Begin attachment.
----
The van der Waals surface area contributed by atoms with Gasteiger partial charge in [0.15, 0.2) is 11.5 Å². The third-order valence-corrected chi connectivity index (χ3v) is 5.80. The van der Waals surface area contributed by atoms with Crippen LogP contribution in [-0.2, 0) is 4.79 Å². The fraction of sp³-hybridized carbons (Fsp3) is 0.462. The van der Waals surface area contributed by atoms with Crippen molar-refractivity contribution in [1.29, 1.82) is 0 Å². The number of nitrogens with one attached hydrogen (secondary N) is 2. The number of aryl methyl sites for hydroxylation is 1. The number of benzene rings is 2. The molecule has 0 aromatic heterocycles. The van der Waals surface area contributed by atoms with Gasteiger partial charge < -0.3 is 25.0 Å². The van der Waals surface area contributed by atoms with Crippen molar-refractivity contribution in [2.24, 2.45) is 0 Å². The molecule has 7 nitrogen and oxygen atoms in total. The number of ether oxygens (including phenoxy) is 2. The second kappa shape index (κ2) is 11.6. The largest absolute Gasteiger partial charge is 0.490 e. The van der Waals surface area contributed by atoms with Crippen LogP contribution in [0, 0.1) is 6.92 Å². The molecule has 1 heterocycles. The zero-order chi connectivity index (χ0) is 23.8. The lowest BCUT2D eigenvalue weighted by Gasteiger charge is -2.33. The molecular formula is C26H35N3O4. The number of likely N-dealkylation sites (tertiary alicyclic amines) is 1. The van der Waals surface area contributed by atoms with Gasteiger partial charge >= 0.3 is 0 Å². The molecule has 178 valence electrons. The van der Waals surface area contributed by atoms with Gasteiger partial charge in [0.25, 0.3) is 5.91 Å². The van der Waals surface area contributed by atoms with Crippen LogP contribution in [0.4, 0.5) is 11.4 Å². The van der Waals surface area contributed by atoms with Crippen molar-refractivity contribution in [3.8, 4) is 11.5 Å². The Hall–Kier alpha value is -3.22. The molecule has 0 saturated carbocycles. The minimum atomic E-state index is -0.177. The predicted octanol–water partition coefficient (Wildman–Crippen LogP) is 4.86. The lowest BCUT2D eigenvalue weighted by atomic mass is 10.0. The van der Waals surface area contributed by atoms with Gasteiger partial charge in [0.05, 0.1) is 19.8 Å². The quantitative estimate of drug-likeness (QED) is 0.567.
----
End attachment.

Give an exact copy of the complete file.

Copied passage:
The van der Waals surface area contributed by atoms with Gasteiger partial charge in [0.15, 0.2) is 11.5 Å². The third-order valence-corrected chi connectivity index (χ3v) is 5.80. The van der Waals surface area contributed by atoms with Crippen LogP contribution in [-0.2, 0) is 4.79 Å². The fraction of sp³-hybridized carbons (Fsp3) is 0.462. The van der Waals surface area contributed by atoms with Crippen molar-refractivity contribution in [1.29, 1.82) is 0 Å². The number of nitrogens with one attached hydrogen (secondary N) is 2. The number of aryl methyl sites for hydroxylation is 1. The number of benzene rings is 2. The molecule has 0 aromatic heterocycles. The van der Waals surface area contributed by atoms with Gasteiger partial charge < -0.3 is 25.0 Å². The van der Waals surface area contributed by atoms with Crippen molar-refractivity contribution in [2.24, 2.45) is 0 Å². The molecule has 7 nitrogen and oxygen atoms in total. The number of ether oxygens (including phenoxy) is 2. The second kappa shape index (κ2) is 11.6. The largest absolute Gasteiger partial charge is 0.490 e. The van der Waals surface area contributed by atoms with Crippen LogP contribution in [0, 0.1) is 6.92 Å². The molecule has 1 heterocycles. The zero-order chi connectivity index (χ0) is 23.8. The lowest BCUT2D eigenvalue weighted by Gasteiger charge is -2.33. The molecular formula is C26H35N3O4. The number of likely N-dealkylation sites (tertiary alicyclic amines) is 1. The van der Waals surface area contributed by atoms with Gasteiger partial charge >= 0.3 is 0 Å². The molecule has 178 valence electrons. The van der Waals surface area contributed by atoms with Gasteiger partial charge in [0.25, 0.3) is 5.91 Å². The van der Waals surface area contributed by atoms with Crippen LogP contribution in [0.4, 0.5) is 11.4 Å². The van der Waals surface area contributed by atoms with Crippen molar-refractivity contribution in [3.8, 4) is 11.5 Å². The Hall–Kier alpha value is -3.22. The molecule has 0 saturated carbocycles. The minimum atomic E-state index is -0.177. The predicted octanol–water partition coefficient (Wildman–Crippen LogP) is 4.86. The lowest BCUT2D eigenvalue weighted by atomic mass is 10.0. The van der Waals surface area contributed by atoms with Gasteiger partial charge in [0.05, 0.1) is 19.8 Å². The quantitative estimate of drug-likeness (QED) is 0.567.